Chelsea Garden Celebrates the British Council in India

Visitors to the 2018 RHS Chelsea Flower Show will see the show’s first Indian garden from award-winning designer Sarah Eberle in a design sparked by the hopes and dreams of young people in India and the shared love of cricket.

The garden, in the Artisan category, has been commissioned by the British Council in partnership with the Piramal Group supported by Tata Consultancy Services, the JSW Group and Dr Gita Piramal and celebrates 70 years of the British Council in India and the culmination of the UK-India Year of Culture.

Their Royal Highnesses The Prince of Wales and the Duchess of Cornwall met the organising committee of the British Council Garden at Chelsea during their November 2017 visit to India. The UK-India Year of Culture was announced by Prime Minister Modi during his 2015 visit to the UK and launched by Her Majesty The Queen and the Honorable Finance Minister Jaitley at a reception at Buckingham Palace. The year achieved a physical audience reach of 7.5 million people with a programme that celebrated the modern-day relationship between the UK and India connected with young people.

The garden is inspired by the documentary film released in 2017 on the life of Sachin Tendulkar – India’s greatest cricketer. His journey is a metaphor for the hopes and dreams of every young Indian who aspires to wear the country’s blue cricket jersey.

The show garden will include Himalayan Blue Poppy (Meconopsis), a species found in late spring of 1922 by a British expedition led by legendary mountaineer George Leigh Mallory. Today, the poppy can be found in the Indian State of Sikkim. The Blue Orchid (Vanda coerulea), first collected in the Khasia hills of India, in the modern state of Meghalaya by Thomas Lobb, will also feature. This orchid flowered for the first time in Britain in December 1950.

Sarah has also chosen the Sacred Lotus (Nelumbo nucifera) which has inspired Hinduism and Buddhism as well as artists through the ages. In Hinduism the lotus flower is associated with beauty, prosperity, spirituality and eternity. The lotus provides nutrients and medicine which have long sustained indigenous peoples and its unusual proprties have inspired 21st century waterproofing.

The flower of the Mughals, Roses (Rosaceae) will also feature. Rose motifs often appear in Mughal architecture across Northern India, including at the Taj Mahal.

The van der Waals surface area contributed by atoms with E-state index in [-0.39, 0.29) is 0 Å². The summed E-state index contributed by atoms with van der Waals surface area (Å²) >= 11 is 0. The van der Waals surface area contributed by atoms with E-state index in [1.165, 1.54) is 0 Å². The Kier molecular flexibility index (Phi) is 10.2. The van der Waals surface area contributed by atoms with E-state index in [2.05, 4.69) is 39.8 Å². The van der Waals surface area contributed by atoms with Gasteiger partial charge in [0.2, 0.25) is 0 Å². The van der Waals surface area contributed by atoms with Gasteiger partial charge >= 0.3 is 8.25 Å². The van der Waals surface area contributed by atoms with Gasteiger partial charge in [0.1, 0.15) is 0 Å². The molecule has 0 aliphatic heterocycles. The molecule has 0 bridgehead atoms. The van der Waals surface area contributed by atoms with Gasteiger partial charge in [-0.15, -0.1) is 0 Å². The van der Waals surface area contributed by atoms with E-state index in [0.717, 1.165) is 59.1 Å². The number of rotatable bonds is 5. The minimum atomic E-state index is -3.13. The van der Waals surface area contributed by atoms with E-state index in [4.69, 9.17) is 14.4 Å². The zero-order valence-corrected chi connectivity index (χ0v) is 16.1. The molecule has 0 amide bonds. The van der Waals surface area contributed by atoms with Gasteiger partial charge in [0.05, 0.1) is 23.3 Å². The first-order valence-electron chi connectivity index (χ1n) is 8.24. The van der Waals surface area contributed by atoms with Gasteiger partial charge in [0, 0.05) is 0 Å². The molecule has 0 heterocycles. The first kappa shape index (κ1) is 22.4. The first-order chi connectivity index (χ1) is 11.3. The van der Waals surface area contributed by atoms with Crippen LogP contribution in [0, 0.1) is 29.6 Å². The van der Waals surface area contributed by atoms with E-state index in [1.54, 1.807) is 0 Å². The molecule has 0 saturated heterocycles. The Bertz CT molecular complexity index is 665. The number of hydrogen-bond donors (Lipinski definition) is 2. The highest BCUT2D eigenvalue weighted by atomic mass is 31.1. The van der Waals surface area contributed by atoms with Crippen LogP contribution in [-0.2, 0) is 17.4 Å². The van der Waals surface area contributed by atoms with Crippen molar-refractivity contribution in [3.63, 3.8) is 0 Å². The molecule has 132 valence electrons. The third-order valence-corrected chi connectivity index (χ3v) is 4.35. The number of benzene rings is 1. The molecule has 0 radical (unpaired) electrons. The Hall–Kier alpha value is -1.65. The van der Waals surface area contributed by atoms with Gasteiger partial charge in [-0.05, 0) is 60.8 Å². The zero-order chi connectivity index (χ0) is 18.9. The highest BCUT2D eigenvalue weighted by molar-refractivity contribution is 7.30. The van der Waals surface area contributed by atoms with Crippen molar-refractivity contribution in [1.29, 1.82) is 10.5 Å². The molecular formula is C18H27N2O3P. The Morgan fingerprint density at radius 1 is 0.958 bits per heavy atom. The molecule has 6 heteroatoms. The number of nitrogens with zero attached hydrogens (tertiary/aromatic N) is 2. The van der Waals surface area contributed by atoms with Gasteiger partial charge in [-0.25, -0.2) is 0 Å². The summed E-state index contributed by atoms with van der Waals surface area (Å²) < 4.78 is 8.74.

Sarah points out that the British Council Garden will celebrate the connections between the UK and India, drawing on the horticultural connections between both countries: “I am working with artisans in Jaipur to develop the exhibit and schoolchildren in India are creating lanterns for the garden,” she said.

Alan Gemmell OBE, Director India, British Council said: “2018 marks 70 years of the British Council in India.  We’ve supported the ambitions of millions of young people through our work to train over one million teachers in Government schools and by investing in thousands of scholarships and academic exchanges. The British Council Garden at Chelsea continues our mission to inspire people in Britain and India to build connections for the next seventy years.”

The showstopper in the India Garden will be the rare Himalayan Blue Poppy, whose colour reflects the blue of the Indian cricket team. Dr Swait Pirmal, Vice-Chairman of the Piramal Group explains that ‘wearing the blue jersey’ is a metaphor for the aspiration of every young Indian to make a mark on the world stage.

For Tata Consultancy Services, 2018 is a key year as it marks their 50 years in business and Tata Group’s 150th year anniversary. Shankar Narayanan, Vice President and Country Head, UK & Ireland, points out that by supporting the British Council, TCS celebrates its strong commitment to the Indian and British economies, commenting: “I hope that this garden is just the start of another 70 years of close partnership between India, the British Council and TCS.”

Mrs Sangita Jindal,  Chairperson JSW Foundation said: “We at the JSW Group are delighted to support the first Indian Garden at the iconic Chelsea Flower Show 2018 in London. The Indian Garden which is being designed by Sarah Eberle is true reflection of the nations’ rich horticultural heritage, as well as the hopes and aspirations of a Billion Indians. We are proud to be able to bring this richly imagined representation of India at one the best attended flower shows in the world.”

Sarah has an esteemed record in RHS shows, having won eight Gold medals, Best in Show and twice winning the George Cook award for innovation. She is a popular designer at RHS Chelsea as well as exhibiting in Japan, Singapore, Korea and New Zealand.